Dr Arn Sprogis

It is clear that the Australian healthcare system is in the first stages of a major disruption - the scale of which will be as great or greater than the impact of Medibank more than 30 years ago. 

This disruption is being driven by the need to resolve the two great health challenges of our time - how to best manage chronic and complex care and avoidable hospital admissions, and who should do so.  

While 30 years ago, the disruption was driven by clear Federal Government policy, today it is happening in an environment of confused, absent or complete withdrawal of government policymaking.

Strangest of all has been the ambivalence and vagueness of governments' approaches to private health insurers and their role in primary care. 

The first thing to say about insurers is that it is long overdue that they take up a role in improving the quality and consistency of care in their core business of funding private hospital care and perhaps at least in part, into what is traditionally seen as public hospital care. 

We are now in an era with a welcome increase in longevity, and unwelcome increase in chronic and complex conditions.

In this era, improving the quality of hospital care or avoiding it entirely can't be done without the central involvement of general practice. 

Insurers have finally seen the critical nature of this relationship and are acting rapidly and decisively.

Nowhere is this more obvious than in the discussions about what insurers' relationship might be with the soon-to-be established Primary Health Networks (PHNs), and whether they will have a role in tendering for networks - an idea already mooted by some insurers.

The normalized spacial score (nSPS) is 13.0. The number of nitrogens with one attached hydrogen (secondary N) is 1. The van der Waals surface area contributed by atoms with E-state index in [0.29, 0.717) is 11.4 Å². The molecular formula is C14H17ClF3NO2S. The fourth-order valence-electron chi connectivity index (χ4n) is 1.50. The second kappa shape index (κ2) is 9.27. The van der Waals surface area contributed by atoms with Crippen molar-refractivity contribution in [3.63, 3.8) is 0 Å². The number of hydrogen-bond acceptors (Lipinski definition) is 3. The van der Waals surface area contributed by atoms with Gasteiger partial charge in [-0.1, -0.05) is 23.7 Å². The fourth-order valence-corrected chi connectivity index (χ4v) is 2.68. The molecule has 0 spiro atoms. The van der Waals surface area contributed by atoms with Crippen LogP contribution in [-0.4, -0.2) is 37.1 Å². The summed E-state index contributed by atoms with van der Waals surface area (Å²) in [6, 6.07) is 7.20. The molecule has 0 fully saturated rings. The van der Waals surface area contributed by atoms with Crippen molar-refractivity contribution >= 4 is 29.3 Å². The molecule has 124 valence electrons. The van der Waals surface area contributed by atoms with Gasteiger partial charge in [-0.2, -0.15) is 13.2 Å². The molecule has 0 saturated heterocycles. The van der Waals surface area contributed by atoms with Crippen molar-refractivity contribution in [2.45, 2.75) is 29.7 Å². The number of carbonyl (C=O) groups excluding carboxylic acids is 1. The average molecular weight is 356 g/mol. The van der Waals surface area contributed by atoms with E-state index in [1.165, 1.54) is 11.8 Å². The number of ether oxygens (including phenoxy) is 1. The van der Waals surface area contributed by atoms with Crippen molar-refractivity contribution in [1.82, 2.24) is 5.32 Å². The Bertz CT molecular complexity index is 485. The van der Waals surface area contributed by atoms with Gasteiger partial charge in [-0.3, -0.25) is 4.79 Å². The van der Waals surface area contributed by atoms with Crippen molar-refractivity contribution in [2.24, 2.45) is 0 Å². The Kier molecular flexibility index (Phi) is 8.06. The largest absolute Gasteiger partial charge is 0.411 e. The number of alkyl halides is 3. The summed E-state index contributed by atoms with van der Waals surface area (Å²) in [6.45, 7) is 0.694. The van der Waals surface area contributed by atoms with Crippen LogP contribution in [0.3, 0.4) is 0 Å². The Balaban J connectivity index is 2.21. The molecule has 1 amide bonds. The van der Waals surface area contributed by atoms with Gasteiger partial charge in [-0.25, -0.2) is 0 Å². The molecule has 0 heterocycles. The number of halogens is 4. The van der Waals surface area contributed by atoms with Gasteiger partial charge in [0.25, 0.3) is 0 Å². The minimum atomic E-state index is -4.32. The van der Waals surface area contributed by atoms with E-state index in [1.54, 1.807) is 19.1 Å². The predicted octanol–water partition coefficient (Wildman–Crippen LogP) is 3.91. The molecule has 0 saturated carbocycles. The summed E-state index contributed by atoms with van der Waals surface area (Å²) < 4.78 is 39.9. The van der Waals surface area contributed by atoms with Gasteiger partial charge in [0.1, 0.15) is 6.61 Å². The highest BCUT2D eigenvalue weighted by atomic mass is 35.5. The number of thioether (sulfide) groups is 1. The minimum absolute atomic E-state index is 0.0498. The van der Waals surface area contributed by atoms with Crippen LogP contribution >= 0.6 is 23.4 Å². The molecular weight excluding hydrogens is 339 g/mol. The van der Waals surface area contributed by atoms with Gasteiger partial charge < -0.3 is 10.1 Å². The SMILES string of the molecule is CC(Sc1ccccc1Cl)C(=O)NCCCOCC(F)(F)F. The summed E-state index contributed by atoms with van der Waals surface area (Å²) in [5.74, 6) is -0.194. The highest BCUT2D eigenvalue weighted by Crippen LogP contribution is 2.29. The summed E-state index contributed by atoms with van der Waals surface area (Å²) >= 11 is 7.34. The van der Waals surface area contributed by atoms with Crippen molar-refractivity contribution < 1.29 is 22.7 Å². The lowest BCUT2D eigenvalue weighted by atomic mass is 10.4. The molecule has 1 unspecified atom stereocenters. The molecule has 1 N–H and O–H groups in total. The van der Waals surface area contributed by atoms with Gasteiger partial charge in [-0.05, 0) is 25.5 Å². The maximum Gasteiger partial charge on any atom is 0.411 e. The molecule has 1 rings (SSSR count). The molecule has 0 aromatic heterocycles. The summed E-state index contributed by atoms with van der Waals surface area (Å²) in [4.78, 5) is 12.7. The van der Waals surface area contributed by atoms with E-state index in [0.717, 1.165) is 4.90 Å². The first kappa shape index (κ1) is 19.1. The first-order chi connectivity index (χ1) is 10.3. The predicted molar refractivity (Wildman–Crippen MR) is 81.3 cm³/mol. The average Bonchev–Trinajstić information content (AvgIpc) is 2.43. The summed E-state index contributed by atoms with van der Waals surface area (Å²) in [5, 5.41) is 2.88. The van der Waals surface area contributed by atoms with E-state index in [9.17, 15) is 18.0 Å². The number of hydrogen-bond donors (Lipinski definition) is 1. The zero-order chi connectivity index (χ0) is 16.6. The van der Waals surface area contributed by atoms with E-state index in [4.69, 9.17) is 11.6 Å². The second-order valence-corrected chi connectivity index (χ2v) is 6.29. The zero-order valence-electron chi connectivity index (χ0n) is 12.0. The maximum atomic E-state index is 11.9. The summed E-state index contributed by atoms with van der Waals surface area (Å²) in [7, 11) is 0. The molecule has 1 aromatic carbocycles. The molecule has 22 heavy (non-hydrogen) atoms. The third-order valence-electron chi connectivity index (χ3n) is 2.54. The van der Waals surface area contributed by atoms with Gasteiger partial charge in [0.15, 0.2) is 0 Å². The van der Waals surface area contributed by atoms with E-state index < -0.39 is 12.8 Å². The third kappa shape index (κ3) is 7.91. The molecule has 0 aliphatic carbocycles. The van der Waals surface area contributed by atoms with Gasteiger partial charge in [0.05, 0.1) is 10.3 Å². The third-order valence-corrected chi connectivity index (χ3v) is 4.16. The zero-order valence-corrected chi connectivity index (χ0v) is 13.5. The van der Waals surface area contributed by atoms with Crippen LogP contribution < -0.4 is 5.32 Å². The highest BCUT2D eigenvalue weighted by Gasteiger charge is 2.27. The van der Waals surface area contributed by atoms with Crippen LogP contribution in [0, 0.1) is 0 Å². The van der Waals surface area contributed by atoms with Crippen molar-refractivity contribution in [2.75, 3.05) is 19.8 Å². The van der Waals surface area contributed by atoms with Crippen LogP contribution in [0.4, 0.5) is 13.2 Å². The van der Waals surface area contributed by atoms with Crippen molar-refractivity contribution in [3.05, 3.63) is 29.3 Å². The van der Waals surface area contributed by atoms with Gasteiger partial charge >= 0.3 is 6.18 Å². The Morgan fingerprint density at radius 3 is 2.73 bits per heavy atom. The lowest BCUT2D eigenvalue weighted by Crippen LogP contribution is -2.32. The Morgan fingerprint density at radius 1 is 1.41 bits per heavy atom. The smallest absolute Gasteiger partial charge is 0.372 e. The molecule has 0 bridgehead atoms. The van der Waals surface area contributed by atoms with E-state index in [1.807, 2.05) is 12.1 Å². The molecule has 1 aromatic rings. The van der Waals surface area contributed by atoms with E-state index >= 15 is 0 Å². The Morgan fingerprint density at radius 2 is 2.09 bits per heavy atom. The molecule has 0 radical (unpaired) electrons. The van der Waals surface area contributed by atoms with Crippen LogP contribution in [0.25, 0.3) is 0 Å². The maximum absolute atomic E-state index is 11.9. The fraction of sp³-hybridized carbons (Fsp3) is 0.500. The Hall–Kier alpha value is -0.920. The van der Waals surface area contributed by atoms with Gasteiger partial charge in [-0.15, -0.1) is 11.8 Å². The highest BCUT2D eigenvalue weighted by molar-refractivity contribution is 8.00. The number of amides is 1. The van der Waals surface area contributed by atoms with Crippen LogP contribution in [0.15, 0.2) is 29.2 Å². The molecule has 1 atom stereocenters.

My view is that private insurers won't tender for PHN contracts and the reasons are simple:  

  • First, the idea that one insurer could have a monopoly position in a region without deeply compromising the existing competitive arrangements with other insurers  is untenable - at least to the other insurers.
  • Even more importantly, regional communities would be deeply suspicious of a centralist, national corporate deciding their resource allocations and health directions when they have no track record at a regional population level. Communities will want their own community members and clinicians to take the leadership of PHNs.
  • Last, private insurers have little or no experience, or capacity, in dealing with general practice in all its complexity.

What private insurers do have in spades is organisational capacity to focus on the hospital avoidance and inter-related chronic and complex disease task, and act on it in real time over long time frames.

The mechanisms by which private insurers can act to achieve system disruption do, however, revolve around whether they have a relationship with PHNs and what responsibility PHNs are given by government. 

If PHNs are to achieve the first recommendation set out in the Horvath report to "integrate the care of patients across the entire health system in order to improve patient outcomes", they will be very powerful forces for improving the healthcare system across both public and private sectors.1 

In this scenario, private insurers are likely to bid for the opportunity to be preferred providers in delivering integrated care and will rapidly try to tie up contract arrangements with individual general practices (or their corporate equivalents).

The alternative scenario is that PHNs are not given any responsibility of consequence "to integrate the care of patients".

If this happens, no doubt private insurers will go about setting up their own regional PHN-type networks for their members with the aim of cutting hospital admission, reducing variability of specialist care and improving quality care.

So, precisely because we have what appears to be a policy vacuum, we may finish up with a very different health system and a radically changed experience for our communities. 

Whichever way things go for PHNs, general practice is the key to success in improved quality of care, and private insurers are set to play a key role in the process.

In simple terms, the dominance of secondary and tertiary care systems has peaked and that of primary care is on a rapid rise. 

The question is: what organisations will take on the challenge and be the disruptors of the current system? Amid the current policy silence, it is likely the most focused organisations with the clearest objectives will dominate.